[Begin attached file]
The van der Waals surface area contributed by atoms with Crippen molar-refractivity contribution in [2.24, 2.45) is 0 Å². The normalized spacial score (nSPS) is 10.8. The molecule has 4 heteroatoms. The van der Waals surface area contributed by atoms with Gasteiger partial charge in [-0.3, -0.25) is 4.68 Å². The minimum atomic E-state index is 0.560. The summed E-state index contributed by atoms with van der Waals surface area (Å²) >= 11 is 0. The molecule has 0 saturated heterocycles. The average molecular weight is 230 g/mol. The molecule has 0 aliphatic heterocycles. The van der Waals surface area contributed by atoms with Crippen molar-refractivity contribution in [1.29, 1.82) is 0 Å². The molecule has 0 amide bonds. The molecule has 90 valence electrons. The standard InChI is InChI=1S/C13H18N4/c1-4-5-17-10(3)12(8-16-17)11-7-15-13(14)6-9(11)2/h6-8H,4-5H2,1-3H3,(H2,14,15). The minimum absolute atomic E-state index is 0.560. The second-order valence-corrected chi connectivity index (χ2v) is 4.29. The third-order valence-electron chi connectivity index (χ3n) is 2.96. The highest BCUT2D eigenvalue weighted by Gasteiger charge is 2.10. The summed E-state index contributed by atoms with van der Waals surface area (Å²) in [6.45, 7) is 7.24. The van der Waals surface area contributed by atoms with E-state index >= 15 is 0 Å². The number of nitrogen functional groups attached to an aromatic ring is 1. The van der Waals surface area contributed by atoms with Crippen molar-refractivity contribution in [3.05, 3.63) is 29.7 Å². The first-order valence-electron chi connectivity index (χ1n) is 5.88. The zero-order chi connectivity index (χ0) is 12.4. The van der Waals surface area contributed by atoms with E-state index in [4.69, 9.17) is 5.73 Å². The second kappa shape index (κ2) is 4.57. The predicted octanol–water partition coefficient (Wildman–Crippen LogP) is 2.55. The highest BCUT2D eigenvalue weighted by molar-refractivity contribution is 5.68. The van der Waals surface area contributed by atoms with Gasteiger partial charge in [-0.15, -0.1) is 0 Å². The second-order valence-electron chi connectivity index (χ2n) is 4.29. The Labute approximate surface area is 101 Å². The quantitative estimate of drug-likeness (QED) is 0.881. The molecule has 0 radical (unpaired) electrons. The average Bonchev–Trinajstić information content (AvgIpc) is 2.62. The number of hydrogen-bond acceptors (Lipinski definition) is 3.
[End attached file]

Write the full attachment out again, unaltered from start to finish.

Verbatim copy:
The van der Waals surface area contributed by atoms with Crippen molar-refractivity contribution in [2.24, 2.45) is 0 Å². The normalized spacial score (nSPS) is 10.8. The molecule has 4 heteroatoms. The van der Waals surface area contributed by atoms with Gasteiger partial charge in [-0.3, -0.25) is 4.68 Å². The minimum atomic E-state index is 0.560. The summed E-state index contributed by atoms with van der Waals surface area (Å²) >= 11 is 0. The molecule has 0 saturated heterocycles. The average molecular weight is 230 g/mol. The molecule has 0 aliphatic heterocycles. The van der Waals surface area contributed by atoms with Crippen molar-refractivity contribution in [1.29, 1.82) is 0 Å². The molecule has 0 amide bonds. The molecule has 90 valence electrons. The standard InChI is InChI=1S/C13H18N4/c1-4-5-17-10(3)12(8-16-17)11-7-15-13(14)6-9(11)2/h6-8H,4-5H2,1-3H3,(H2,14,15). The minimum absolute atomic E-state index is 0.560. The second-order valence-corrected chi connectivity index (χ2v) is 4.29. The third-order valence-electron chi connectivity index (χ3n) is 2.96. The highest BCUT2D eigenvalue weighted by Gasteiger charge is 2.10. The summed E-state index contributed by atoms with van der Waals surface area (Å²) in [6.45, 7) is 7.24. The van der Waals surface area contributed by atoms with E-state index >= 15 is 0 Å². The number of nitrogen functional groups attached to an aromatic ring is 1. The van der Waals surface area contributed by atoms with Crippen molar-refractivity contribution in [3.05, 3.63) is 29.7 Å². The first-order valence-electron chi connectivity index (χ1n) is 5.88. The zero-order chi connectivity index (χ0) is 12.4. The van der Waals surface area contributed by atoms with E-state index in [4.69, 9.17) is 5.73 Å². The second kappa shape index (κ2) is 4.57. The predicted octanol–water partition coefficient (Wildman–Crippen LogP) is 2.55. The highest BCUT2D eigenvalue weighted by molar-refractivity contribution is 5.68. The van der Waals surface area contributed by atoms with Gasteiger partial charge in [-0.15, -0.1) is 0 Å². The second-order valence-electron chi connectivity index (χ2n) is 4.29. The Labute approximate surface area is 101 Å². The quantitative estimate of drug-likeness (QED) is 0.881. The molecule has 0 radical (unpaired) electrons. The average Bonchev–Trinajstić information content (AvgIpc) is 2.62. The number of hydrogen-bond acceptors (Lipinski definition) is 3.